UCLA Scientists Create New Super Strong Yet Lightweight Metal

Posted: Dec 24 2015, 7:44am CST | by , Updated: Dec 24 2015, 11:03am CST, in News | Latest Science News


UCLA Scientists Create Super Strong and Lightweight New Metal
New strong metal made of magnesium with silicon carbide nanoparticles. Credit: UCLA Scifacturing Laboratory

The new metal can be used for making lighter airplanes, spacecrafts, cars and electronic devices.

Researchers from UCLA have created an extremely light yet super-strong new metal. The new metal is made up of soft magnesium and tiny grains of silicon carbide, which can be bonded into hard ceramics and it can be used for making lighter airplanes, spacecrafts, cars and electronics as well as medical devices. 

To create this super-strong, lightweight metal, researchers for the first time have found a way to scatter and stabilize dense nanoparticles in melted metals. 

“It has been proposed that nanoparticles could really enhance the strength of metals without damaging their plasticity especially light metals like magnesium but no groups have been able to disperse ceramic nanoparticles in molten metals until now,” said Xiaochun Li, lead investigator of the research.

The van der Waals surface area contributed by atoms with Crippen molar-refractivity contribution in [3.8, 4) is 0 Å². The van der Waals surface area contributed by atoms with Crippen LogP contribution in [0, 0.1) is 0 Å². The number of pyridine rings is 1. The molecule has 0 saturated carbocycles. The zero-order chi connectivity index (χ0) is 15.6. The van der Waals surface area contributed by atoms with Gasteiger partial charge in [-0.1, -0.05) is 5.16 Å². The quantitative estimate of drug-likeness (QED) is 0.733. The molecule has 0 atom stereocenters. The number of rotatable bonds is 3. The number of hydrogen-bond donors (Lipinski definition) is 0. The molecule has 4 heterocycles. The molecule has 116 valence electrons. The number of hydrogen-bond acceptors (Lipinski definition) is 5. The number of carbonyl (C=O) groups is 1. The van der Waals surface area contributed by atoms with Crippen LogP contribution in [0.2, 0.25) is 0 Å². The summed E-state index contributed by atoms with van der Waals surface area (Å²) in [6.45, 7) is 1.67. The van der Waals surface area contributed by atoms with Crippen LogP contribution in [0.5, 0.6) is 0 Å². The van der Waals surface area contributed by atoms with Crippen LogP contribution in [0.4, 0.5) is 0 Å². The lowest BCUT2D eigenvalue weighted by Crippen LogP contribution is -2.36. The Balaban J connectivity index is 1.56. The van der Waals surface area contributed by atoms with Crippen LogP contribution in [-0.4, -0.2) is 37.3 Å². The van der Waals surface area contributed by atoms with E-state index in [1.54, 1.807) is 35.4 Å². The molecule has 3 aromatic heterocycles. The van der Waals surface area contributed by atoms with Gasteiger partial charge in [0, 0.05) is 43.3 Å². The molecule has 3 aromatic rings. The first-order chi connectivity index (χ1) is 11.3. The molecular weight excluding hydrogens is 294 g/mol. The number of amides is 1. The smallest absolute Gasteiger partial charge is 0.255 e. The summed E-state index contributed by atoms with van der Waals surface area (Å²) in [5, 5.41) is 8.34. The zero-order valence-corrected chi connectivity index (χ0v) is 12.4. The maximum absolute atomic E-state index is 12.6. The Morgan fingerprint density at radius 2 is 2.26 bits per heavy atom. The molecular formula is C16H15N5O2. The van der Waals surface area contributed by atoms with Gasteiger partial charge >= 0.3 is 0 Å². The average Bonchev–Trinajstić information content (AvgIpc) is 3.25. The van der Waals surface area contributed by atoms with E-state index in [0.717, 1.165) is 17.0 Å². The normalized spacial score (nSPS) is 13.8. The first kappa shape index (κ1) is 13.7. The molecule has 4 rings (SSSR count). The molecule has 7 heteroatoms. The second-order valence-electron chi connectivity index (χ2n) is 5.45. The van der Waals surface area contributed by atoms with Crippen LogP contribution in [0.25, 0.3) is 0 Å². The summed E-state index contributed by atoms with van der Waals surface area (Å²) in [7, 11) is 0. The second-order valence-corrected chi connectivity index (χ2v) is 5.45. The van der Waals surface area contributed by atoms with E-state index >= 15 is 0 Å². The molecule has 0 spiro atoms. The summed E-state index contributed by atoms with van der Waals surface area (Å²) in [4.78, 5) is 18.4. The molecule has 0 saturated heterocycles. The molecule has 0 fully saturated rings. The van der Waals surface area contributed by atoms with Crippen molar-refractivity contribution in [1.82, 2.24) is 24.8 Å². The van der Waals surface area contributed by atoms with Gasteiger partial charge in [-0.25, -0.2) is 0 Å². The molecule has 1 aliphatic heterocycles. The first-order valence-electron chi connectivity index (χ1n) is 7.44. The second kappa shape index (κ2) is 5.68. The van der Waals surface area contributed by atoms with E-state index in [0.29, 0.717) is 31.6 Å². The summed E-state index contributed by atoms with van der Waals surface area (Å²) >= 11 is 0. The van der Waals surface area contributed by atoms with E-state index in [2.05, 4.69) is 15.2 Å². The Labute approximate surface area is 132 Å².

“With an infusion of physics and materials processing, our method paves a new way to enhance the performance of many different kind of metals by evenly infusing dense nanoparticles to enhance the performance of metals to meet energy and sustainability challenges in today’s society.”

The construction of building and vehicles require strong material that can bear the load. Magnesium is one of the most flexible and lightest metals with just two-thirds the density of aluminum. Silicon carbide, on the other hand, is an ultra hard ceramic. By combining silicon carbide particles into magnesium, researchers created a new unique metal that is not only incredibly strong but stretchy and durable as well.

It has been long thought that ceramic particles can make metals stronger. Though, with microscale particles, metal becomes strong but lose its plasticity. But nanoparticles, by contrast, not only enhance strength of a metal but can maintain or even improve their plasticity as well.

The biggest challenge was probably how to disperse the particles evenly. Tiny particles tend to form clusters as they attract each other more.

To solve this problem, researchers dispersed the particles into molten magnesium zinc alloy where they remained scattered by virtue of being motion. 

The new metal is about 14% silicon carbide and 86% magnesium. The new metal is already quite strong and durable but researchers are developing another manufacturing method to improve its performance and capacity.  

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Hira Bashir covers daily affairs around the world.




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